Court recognises Hindu rites marriage valid for spousal maintenance

Magistrate finds husband has duty to maintain his wife in terms of their religious marriage in accordance with Hindu Personal Law, and grants an order for monthly maintenance

Despite the current legal position, the presiding officer at the Wynberg Magistrates’ Court has found that that a religious marriage conducted in accordance with Hindu Personal Law is valid for the purpose of spousal maintenance.

Currently, Hindu marriages – like other religious marriages – are not recognized and so afforded the legal protection which is given to women married civilly or according to African customary law.

Hoodah Fayker, attorney at the Women’s Legal Centre, who acted for the applicant in this matter, said, “This decision highlights the necessity to recognize religious marriages within the spirit of the Constitution. The courts are obliged to assist women who seek maintenance from their spouses even though the marriage may not be a “legal” marriage giving rise to a “legal duty” as stipulated by legislation.”
Fayker says a legislative framework is necessary so that women can turn to the courts to assert their rights which should be granted to them in terms of legislation. “The Department of Justice is busy with a project at the moment regarding Hindu marriages, but in the meantime women married under religious law must approach the courts on a case by case basis. This is not an ideal situation and needs to be speedily remedied.”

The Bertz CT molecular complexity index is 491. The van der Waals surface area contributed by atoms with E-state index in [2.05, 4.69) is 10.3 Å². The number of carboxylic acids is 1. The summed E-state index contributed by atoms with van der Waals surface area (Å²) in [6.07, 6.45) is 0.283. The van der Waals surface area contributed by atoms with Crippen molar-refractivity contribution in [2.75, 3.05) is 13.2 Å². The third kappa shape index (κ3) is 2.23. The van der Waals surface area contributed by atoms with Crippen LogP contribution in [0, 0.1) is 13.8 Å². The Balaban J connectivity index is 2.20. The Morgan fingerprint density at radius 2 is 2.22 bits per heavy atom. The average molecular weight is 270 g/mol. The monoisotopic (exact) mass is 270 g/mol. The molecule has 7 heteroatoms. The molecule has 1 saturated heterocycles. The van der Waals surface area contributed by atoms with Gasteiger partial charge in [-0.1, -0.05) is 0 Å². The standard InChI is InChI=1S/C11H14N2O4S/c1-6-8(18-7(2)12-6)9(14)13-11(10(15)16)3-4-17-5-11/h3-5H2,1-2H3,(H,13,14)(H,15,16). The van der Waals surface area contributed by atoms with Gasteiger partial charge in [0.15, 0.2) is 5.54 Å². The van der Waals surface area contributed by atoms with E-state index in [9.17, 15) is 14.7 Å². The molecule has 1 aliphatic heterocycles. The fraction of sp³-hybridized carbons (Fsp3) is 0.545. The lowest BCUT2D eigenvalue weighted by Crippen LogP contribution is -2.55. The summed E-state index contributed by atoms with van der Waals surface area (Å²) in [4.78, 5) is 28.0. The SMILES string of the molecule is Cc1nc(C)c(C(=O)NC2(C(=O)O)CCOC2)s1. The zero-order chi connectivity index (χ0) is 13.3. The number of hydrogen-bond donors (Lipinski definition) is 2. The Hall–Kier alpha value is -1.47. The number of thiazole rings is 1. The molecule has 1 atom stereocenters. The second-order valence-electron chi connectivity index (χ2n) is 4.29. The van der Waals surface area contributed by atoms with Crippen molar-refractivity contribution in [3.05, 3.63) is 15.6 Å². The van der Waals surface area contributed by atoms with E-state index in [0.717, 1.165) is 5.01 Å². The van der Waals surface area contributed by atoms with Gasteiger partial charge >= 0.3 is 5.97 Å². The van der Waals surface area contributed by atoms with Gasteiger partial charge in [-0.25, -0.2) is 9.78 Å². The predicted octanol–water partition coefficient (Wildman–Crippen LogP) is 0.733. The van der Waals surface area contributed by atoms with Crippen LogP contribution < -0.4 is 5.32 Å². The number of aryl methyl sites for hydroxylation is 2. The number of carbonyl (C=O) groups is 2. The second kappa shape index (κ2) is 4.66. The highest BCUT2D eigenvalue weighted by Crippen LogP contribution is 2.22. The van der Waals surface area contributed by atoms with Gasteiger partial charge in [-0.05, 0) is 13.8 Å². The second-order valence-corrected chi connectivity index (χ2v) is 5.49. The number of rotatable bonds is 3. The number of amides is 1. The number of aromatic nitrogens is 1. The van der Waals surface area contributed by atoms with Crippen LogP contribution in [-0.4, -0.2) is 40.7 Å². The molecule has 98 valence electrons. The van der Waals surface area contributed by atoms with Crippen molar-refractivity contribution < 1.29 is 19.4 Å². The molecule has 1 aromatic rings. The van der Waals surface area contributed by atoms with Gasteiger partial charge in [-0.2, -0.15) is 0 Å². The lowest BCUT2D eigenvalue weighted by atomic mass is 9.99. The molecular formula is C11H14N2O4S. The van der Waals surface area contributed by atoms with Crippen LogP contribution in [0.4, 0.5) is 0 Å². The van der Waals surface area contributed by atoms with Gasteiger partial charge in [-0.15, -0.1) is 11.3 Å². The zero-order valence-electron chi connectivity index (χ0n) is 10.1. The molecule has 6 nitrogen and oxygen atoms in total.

Facts of the case
 
Mrs Prag was asked to leave the marital home after being married to Mr Prag for 50 years. She was a loyal housewife and brought up their five children. Not having been employed during the marriage and at the age of 72 years, there was little prospect of her maintaining herself. Her only source of regular income was the monthly state pension she received, while Mr Prag, on the other hand, enjoyed the fruits of what they jointly acquired during their marriage. The Women’s Legal Centre assisted Mrs Prag in making a claim for spousal maintenance.
Ms Pangarker, the presiding officer at the Wynberg Magistrates’ Court, recognized that Mr Prag had a duty to maintain his wife in terms of their religious marriage in accordance with Hindu Personal Law, and granted an order for monthly maintenance.

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